- 1 teaspoon dried oregano
- salt and pepper
- 1 head lettuce torn into bite-size pieces (Romaine is good or use bagged salad mix)
- 3 large seeded and chopped plum tomatoes
- 1 peeled and chopped cucumber
- 1 sliced medium red onion (cut it into thin rings & soak them for 10 minutes in a small bowl of ice water if you want to make them less sharp)
- 1 chopped small green pepper
- 3/4 cup kalamata olive
- 3/4 cup crumbled feta cheese
- Whisk dressing ingredients together until blended. Season it with salt and pepper to taste. Drain the onions from the ice water and pat dry with paper towels. In a large bowl combine all the salad ingredients. Toss the salad with the dressing. Sprinkle the cheese over it and serve. (This recipe came from food.com.)
Bourekakia (Baklava 'Cigars')
- 1 1/4 cups sugar
- 3/4 cup water
- 1 tablespoon fresh lemon juice
- 1 tablespoon honey
- 3 cinnamon sticks
- 3 whole cloves
- 3 cups ground walnuts
- 1 teaspoon cinnamon
- 1/4 teaspoon ground cloves
- 2 beaten egg whites (get them to room temperature and then beat them to the consistency of mayonnaise)
- 1 lb phyllo/filo dough (found near the desserts in the frozen section of the grocery store)
- 1 cup melted butter
- confectioners/powdered sugar for dusting
- For syrup: Cook all ingredients in saucepan over low heat, swirling pan occasionally, until sugar dissolves, then boil 15 minutes. Cool completely; strain.
- For filling: Combine walnuts, cinnamon and cloves. Blend in 1 cup syrup and whites (mixture should not be too stiff; add up to 1/4 cup additional syrup, if necessary.).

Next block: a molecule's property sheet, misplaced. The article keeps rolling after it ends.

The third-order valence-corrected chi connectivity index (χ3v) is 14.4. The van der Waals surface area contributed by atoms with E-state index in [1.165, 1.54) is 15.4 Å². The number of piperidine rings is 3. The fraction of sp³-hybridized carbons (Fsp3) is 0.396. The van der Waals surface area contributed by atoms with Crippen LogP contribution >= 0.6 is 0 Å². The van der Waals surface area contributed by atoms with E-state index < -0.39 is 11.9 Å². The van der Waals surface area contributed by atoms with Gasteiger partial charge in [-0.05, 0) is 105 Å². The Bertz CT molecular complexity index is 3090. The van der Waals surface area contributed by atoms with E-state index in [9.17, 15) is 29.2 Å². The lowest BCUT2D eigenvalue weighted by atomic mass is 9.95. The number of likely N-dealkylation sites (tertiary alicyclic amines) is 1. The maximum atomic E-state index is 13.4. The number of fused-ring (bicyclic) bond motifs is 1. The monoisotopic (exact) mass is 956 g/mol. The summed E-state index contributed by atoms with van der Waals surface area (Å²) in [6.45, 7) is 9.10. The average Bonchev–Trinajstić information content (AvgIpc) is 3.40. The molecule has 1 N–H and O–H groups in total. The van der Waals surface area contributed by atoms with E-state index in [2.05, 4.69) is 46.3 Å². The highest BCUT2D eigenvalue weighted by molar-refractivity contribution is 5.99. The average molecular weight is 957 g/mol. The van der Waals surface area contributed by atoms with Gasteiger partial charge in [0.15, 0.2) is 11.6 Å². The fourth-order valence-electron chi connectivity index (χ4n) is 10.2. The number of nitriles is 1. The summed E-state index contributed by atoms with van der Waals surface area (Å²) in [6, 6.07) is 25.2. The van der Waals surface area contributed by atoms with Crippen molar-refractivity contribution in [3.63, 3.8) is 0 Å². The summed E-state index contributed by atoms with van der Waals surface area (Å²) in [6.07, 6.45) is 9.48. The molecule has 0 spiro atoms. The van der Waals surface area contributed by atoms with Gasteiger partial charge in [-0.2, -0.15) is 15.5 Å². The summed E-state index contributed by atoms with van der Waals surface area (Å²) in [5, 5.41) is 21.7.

- To assemble: Preheat oven to 350°F. Cut phyllo into 5 x 8 inch strips. Cover with plastic wrap and a damp towel until ready to use. Take a strip and brush it lightly with melted butter. Spread 1 heaping teaspoon of filling along narrow edge. Fold in sides Â½ inch toward center; brush sides lightly with butter; roll up tightly. Repeat with remaining strips. Arrange seam side down on baking sheet. Brush with remaining butter. (They can be frozen at this point. Increase the baking time to 30-35 minutes if baking them frozen). Bake until golden and crisp, 20-25 minutes. Cool completely. Dust lightly with powdered sugar. (This recipe came from food.com.)
Greek "Pottery" Paper Plate
Read a book about Greece
This is a delightful 64 page picture book that gives a tour of Greece the way it was 60 years ago and the way it is now. It includes much of what comes to mind when you think of traditional Greece.
Pray for the people of Greece
To find out about the religious nature of Greece and specific ways you can pray for the country, go to operationworld.org.
Visiting Greece on YouTube
Have you ever been to Greece?
Where is Athens, the capital of Greece?
Other countries that begin with the letter G
Would you prefer to study a different country? Try one of these.
Ready to visit other countries?
Go to around-the-world-in-26-letters to find links to all the countries we "visited." Each webpage features a menu, craft, books, video clips, worksheets, and more!